Extraposition is disappearing
Keywords: syntax, language change, Indo-European, evolutionary dynamics, treebanks
AbstractThis study describes a change in which relative clause extraposition is in the process of being lost in English, Icelandic, French, and Portuguese. This current change in progress has never been observed before, probably because it is so slow that it is undetectable without the aid of multiple diachronic parsed corpora (treebanks) with time depths of over 500 years each. Building on insights from Kiparsky (1995), the study shows that the change may date as far back as the innovation of Proto-Germanic and Proto-Romance relative clauses, as these varieties differentiated from Proto-Indo-European. It also shows that the unusually slow speed of the change is due to partial specialization of the construction along the dimension of prosodic weight, following the argument made at greater length in Fruehwald & Wallenberg 2016. Finally, the change is shown to have important consequences for the syntax of extraposition, supporting the adjunction analysis of Culicover and Rochemont (1990). The article also discusses the implications of Sauerland’s (2003) analysis of English relative clauses, and while modern English data supports his analysis, the diachronic extraposition data is not yet fine-grained enough to bear on the ‘raising’ analysis of relatives in general. This is identified as an important question for further research on this change.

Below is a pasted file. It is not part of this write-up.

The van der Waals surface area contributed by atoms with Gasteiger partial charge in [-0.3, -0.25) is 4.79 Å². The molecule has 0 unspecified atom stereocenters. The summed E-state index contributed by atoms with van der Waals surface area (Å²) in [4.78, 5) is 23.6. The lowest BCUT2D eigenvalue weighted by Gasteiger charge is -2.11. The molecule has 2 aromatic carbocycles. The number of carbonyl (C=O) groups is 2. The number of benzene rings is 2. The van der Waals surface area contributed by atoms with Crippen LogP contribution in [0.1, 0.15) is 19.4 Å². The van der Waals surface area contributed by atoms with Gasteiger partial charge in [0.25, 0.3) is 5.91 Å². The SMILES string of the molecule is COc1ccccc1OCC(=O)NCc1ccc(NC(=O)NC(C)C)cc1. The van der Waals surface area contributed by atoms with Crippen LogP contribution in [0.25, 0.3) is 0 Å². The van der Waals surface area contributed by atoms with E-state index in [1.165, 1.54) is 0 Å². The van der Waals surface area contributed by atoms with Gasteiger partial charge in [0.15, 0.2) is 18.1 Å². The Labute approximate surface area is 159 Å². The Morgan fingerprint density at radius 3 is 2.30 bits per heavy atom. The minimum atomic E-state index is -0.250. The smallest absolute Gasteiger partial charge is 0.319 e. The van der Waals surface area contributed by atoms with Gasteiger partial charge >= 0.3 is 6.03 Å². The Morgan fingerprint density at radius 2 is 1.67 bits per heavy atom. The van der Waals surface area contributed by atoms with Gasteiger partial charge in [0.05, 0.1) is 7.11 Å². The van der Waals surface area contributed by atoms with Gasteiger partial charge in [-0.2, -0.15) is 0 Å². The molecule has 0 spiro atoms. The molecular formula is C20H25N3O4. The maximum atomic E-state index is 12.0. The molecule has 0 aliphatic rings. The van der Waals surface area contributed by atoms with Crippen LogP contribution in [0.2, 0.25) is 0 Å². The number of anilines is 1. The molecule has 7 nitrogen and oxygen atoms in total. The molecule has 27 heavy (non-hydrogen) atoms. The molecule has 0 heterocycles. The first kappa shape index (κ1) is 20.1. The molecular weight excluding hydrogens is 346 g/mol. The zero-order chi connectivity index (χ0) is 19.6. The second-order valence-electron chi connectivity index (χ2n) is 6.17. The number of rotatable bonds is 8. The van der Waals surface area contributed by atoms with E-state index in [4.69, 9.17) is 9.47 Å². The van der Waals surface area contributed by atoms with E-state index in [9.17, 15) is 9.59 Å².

Copyright (c) 2018 Joel C. Wallenberg
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